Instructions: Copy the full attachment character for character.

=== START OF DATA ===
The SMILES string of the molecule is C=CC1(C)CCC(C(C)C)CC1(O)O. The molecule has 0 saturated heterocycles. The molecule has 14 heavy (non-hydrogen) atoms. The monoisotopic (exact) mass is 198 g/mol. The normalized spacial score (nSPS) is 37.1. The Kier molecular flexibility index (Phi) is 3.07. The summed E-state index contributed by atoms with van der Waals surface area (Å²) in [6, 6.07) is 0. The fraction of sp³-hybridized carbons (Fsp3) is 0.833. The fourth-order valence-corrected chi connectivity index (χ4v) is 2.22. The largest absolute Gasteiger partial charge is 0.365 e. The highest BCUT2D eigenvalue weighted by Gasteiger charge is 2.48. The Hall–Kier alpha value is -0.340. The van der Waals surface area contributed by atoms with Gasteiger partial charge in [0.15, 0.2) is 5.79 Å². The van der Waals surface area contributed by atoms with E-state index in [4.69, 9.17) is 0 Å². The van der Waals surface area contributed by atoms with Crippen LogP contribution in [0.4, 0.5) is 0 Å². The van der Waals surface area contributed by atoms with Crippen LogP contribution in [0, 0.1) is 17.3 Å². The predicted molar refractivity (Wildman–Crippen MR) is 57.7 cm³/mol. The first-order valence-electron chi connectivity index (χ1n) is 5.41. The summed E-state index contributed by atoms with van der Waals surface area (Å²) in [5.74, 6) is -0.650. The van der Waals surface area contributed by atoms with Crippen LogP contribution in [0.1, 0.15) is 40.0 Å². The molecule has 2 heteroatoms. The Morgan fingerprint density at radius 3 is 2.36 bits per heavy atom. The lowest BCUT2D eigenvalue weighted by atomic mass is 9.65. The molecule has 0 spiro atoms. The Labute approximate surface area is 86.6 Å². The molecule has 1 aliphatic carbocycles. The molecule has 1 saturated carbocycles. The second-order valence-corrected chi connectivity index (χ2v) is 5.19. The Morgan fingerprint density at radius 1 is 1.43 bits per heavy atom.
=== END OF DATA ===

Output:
The SMILES string of the molecule is C=CC1(C)CCC(C(C)C)CC1(O)O. The molecule has 0 saturated heterocycles. The molecule has 14 heavy (non-hydrogen) atoms. The monoisotopic (exact) mass is 198 g/mol. The normalized spacial score (nSPS) is 37.1. The Kier molecular flexibility index (Phi) is 3.07. The summed E-state index contributed by atoms with van der Waals surface area (Å²) in [6, 6.07) is 0. The fraction of sp³-hybridized carbons (Fsp3) is 0.833. The fourth-order valence-corrected chi connectivity index (χ4v) is 2.22. The largest absolute Gasteiger partial charge is 0.365 e. The highest BCUT2D eigenvalue weighted by Gasteiger charge is 2.48. The Hall–Kier alpha value is -0.340. The van der Waals surface area contributed by atoms with Gasteiger partial charge in [0.15, 0.2) is 5.79 Å². The van der Waals surface area contributed by atoms with E-state index in [4.69, 9.17) is 0 Å². The van der Waals surface area contributed by atoms with Crippen LogP contribution in [0.4, 0.5) is 0 Å². The van der Waals surface area contributed by atoms with Crippen LogP contribution in [0, 0.1) is 17.3 Å². The predicted molar refractivity (Wildman–Crippen MR) is 57.7 cm³/mol. The first-order valence-electron chi connectivity index (χ1n) is 5.41. The summed E-state index contributed by atoms with van der Waals surface area (Å²) in [5.74, 6) is -0.650. The van der Waals surface area contributed by atoms with Crippen LogP contribution in [0.1, 0.15) is 40.0 Å². The molecule has 2 heteroatoms. The Morgan fingerprint density at radius 3 is 2.36 bits per heavy atom. The lowest BCUT2D eigenvalue weighted by atomic mass is 9.65. The molecule has 0 spiro atoms. The Labute approximate surface area is 86.6 Å². The molecule has 1 aliphatic carbocycles. The molecule has 1 saturated carbocycles. The second-order valence-corrected chi connectivity index (χ2v) is 5.19. The Morgan fingerprint density at radius 1 is 1.43 bits per heavy atom.